This all leads one to wonder: where's the cap in the "cap" and trade program?

Note: All of these graphics and the underlying calculations and assumptions can be downloaded here as a .xlsx file.

See here for the Breakthrough Institute's full collection of ACES analyses (also collected here):


This climate change is the biggest fraud perpetuated on mankind, and it is going to cost the average consumer a lot of money not to mention a reduction in GDP, a loss of American competiveness, an increase in unemployment. When are the American people going to rise up against this madness?

By Mark Dias on 2009 05 28

You are forgetting a few important points:
1. Regardless of the number of offsets, there would be a CO2 price ... emissions will be lower than the business as usual case. Offsets will NOT cause emissions growth to be faster than it would have been absent a CO2 price.
2. Increasing the number of offsets merely lowers the CO2 price. Political opposition to any CO2 policy is driven by economic fears.
3. Offsets provide environmental insurance. If technologies cannot deploy as fast as we hope, then offsets provide a way to make real emissions reductions from sources outside of the cap.
4. There is no way that the market will provide enough offsets to hit the limit for many years. The involvement of the NGOs has ensured that offsets that might be allowed will be of higher quality -- these are limited.
5. The Avoided Deforestation Partners (ADP) have developed a robust set of principles -- they have significantly addressed many of the underlying problems of one of the largest potential sources of offsets.
6. The CO2 price in the market on any given day drives operating decisions for that day. It is the long term CO2 price projection that drives long term investment decisions. Most models show CO2 prices in the mid to longer term going more than high enough to incentivize the investment in non-emitting technologies.
7. Climate policy will not be set once then forgotten. Like all environmental laws, it will very likely tighten be improved later -- getting the overall framework developed is the hardest part. Once that is enacted and people see the economy hasn't been destroyed (well, more than today) improvements will be easier.
Don't despair!

By Kevin Leahy on 2009 05 27

Dan, thanks for the comment. First, this is far less about domestic offsets than it is about international offsets. If domestic offsets are unavailable at the scale allowed by the bill, then additional international offsets will be permitted, and more international offsets = far less pressure to reduce US emissions.

Second, you can't really disprove anything with a model. It's a model, and the simple fact that you have to rely on fallible models to make this point undermines the "emissions reduction certainty" supposedly offered by a "cap" on carbon (and the central reason people are fighting so hard to get one in place). That was the main point of highlighting the offset provisions: if this degree of offsetting is allowed, the cap is far from certain, and effectively non-binding.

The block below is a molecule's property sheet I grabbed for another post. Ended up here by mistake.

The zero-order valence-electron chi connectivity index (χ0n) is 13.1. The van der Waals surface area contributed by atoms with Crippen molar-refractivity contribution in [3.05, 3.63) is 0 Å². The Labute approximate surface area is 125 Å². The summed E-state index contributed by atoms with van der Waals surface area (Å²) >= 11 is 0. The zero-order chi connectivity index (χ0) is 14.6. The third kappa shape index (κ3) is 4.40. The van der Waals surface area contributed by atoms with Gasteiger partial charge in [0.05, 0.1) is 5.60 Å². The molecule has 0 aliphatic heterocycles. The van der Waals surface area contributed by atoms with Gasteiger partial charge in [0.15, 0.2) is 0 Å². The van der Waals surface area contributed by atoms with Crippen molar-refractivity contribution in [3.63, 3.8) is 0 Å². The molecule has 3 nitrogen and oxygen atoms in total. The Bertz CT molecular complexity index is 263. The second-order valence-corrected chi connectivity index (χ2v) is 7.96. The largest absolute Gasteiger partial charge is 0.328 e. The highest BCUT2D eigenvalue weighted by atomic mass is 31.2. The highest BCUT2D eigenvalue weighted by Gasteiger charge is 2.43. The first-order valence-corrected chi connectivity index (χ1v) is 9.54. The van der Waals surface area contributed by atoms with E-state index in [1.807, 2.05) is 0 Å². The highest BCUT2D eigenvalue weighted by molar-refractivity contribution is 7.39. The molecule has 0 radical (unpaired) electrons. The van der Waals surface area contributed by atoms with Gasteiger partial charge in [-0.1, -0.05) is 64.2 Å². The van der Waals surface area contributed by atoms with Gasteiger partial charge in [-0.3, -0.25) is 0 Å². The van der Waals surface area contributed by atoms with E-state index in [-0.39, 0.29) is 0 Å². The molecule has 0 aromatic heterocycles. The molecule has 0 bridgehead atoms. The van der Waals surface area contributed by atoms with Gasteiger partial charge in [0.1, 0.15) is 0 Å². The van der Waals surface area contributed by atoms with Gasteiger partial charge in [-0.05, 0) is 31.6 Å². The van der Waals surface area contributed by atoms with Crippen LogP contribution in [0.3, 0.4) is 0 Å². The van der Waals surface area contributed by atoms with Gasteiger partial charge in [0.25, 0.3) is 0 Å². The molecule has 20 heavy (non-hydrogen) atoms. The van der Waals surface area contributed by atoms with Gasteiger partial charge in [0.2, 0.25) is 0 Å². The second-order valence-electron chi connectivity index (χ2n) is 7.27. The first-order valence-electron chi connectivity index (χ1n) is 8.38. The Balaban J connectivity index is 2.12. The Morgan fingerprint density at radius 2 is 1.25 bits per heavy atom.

In fact, the offset provisions and the "allowance reserve pool" mechanism (which floods the market with addition allowances if prices get too high, forcing prices back down) mean that rather than providing certainty that emissions will fall, the ACES cap and trade program will only drive emissions reductions IF a number of contingencies prove true. Emissions will only be required to fall in the supposedly

By Jesse Jenkins on 2009 05 26

Come on. The EPA already disproved this notion: their modeling of the bill shows that only 100 million tons of domestic offsets will be in used in the year 2020. Also, Waxman-Markey requires you purchase 5 offsets for every 4 allowances. There is something to be said about the "additionality" of certain offsets, but this is an overly simplistic analysis.


By Dan Sanchez on 2009 05 23

Jesse - thank you thank you thank you for putting all of this together.


By Jay O’Hara on 2009 05 21

The graphs show the offsets extending all the way out to 2050, and increasing substantially as a percentage of the cap level. This implies that the offset emissions will not be creditable to other countries' GHG regulations, either because other countries do not adopt comparable GHG regulations, or because they are not allowed to take credit for emission reductions that have already been bought by the U.S. and secured by long-term contracts and commercial acquisitions.

If other countries are allowed to later take credit for those offset reductions, then we would have a perverse interest in not having our GHG regulatory policy adopted by others, because we may no longer be able to meet our current compliance obligations (let alone more stringent future regulations) when those offset credits are no longer available. Conversely, if we are able to lock in long-term access to cheap offset credits, then those credits will not satisfy the additionality requirement because our monopolization of low-price compliance options will leave other countries with more expensive options and will deter them from adopting similar regulations.

Moreover, offsets will not necessarily reduce costs for our economy. They will reduce prices, but not costs. Which will cost less: a $10/ton allowance that is freely allocated (or auctioned, with auction revenue being cycled back into the local economy), or a $5/ton allowance, with the entire $5 being exported overseas? Price does not equate to cost. Does anyone in the legislature understand this?

By Ken Johnson on 2009 05 21